The Chicken and the Egg in Interoccasion Variability
Tarjinder Sahota (1), Nuria Buil (2), Katsutoshi Hara (2), Oscar Della Pasqua (1,2)
(1) Division of Pharmacology, LACDR, Leiden University, Leiden, The Netherlands; (2) Clinical Pharmacology Modelling & Simulation, GlaxoSmithKline, Stockley Park, UK; (3) Clinical Pharmacology, GlaxoSmithKline, Tokyo, Japan
Objectives: The inclusion of interoccasion variability (IOV) on model parameters has been justified previously . However, it is unclear at which step to include it during the model building process when covariates are being evaluated.
One school of thought emphasises the inclusion of fixed effects before introducing random effects. This view favours exploration of covariates before inclusion of IOV. This ignores the possibility of model misspecification with fixed effects. The opposing view is that random effects should come first and covariate explored only after IOV has been identified. We aim to use pharmacokinetic (PK) modelling of an oncology drug as an example to assess the difference between the two approaches in terms of model performance.
Methods: An integrated dataset on PK, demographic and treatment covariates was used from a variety of phase I and II studies. The basic model was obtained by including between-subject variability only. Stepwise covariate selection (SCM) was performed in PSN v.2.3.2 using forward addition (p<0.05) and backward deletion (p<0.01). IOV was explored on all parameters with occasion as varying between a) steady-state/non-steady-state, b) 5 day intervals and c) daily sampling. Model building was performed in NONMEM 6.2 using FOCEI estimation. Two different approaches were implemented. First a model was built by applying the SCM to the basic model and then incorporating IOV (Model A). Secondly, a model was built by applying IOV to the basic model and then performing the SCM (Model B). Model performance was assessed by goodness-of-fit plots, VPCs, NPCs, and PPCs of AUC and Cmax statistics.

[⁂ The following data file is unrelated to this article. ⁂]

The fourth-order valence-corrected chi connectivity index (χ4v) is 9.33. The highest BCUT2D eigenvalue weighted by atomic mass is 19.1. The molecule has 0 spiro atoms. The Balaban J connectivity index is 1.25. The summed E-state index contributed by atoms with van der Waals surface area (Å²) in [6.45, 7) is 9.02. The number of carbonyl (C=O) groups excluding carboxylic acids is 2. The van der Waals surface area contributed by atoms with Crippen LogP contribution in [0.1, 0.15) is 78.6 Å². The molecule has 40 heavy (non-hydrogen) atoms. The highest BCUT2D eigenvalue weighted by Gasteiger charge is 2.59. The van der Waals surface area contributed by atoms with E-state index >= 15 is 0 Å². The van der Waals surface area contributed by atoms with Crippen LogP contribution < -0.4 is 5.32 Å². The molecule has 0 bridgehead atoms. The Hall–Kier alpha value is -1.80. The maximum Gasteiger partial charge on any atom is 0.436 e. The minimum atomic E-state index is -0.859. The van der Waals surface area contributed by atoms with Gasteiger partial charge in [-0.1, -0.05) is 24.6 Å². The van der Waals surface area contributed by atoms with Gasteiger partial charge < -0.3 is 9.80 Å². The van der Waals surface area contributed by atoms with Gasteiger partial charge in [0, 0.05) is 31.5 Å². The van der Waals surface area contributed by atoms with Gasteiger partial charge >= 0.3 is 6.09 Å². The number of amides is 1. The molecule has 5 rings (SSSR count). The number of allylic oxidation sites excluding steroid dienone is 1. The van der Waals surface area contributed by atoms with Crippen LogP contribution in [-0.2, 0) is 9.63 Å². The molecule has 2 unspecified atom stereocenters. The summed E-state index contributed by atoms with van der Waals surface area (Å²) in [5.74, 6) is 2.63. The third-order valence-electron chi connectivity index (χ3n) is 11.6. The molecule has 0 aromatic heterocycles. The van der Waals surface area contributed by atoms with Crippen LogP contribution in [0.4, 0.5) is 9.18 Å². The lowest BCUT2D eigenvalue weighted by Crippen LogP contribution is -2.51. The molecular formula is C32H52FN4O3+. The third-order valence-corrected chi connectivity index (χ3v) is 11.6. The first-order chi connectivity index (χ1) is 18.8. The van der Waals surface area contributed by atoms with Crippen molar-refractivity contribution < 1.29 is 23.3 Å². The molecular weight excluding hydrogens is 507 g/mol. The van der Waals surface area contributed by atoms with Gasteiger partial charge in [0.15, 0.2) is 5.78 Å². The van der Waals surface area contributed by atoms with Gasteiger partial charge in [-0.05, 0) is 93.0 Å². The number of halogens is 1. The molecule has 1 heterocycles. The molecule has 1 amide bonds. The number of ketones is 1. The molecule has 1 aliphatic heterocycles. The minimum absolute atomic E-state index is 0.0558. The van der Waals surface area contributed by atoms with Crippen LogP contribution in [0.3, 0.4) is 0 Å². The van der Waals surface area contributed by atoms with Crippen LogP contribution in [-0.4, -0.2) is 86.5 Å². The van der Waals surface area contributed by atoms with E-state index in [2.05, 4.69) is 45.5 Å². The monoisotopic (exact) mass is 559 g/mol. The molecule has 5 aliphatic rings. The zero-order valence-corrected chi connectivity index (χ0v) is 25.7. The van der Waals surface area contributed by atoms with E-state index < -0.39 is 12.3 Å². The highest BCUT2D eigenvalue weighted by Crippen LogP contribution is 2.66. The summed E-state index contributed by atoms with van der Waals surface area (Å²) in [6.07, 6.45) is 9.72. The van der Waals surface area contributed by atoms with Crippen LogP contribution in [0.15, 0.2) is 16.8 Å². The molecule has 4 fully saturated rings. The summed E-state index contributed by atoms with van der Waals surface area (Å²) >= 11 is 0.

Results: The use of IOV for each sampling day on bioavailability gave the largest drop in objective function for model A and B. However model A showed the large bias in population predictions. Model A identified co-administration of lapatanib and drugs affecting PH balance in the stomach as significant covariates, Model B did not. Posterior predictive checks showed that model A did not predict average exposure in individuals receiving co-medications. Model B correctly predicted these statistics.
Conclusions: Incorporation of IOV after exploration of significant covariate relationships may produce greater bias in final model predictions. Non-significant covariates may also be selected due to a biased fixed effects structure. Conventional wisdom should favour IOV being included before optional covariate relationships.
 Karlsson MO, Sheiner LB. The importance of modeling interoccasion variability in population pharmacokinetic analyses. J Pharmacokinet Biopharm 1993; 21(6):735-50.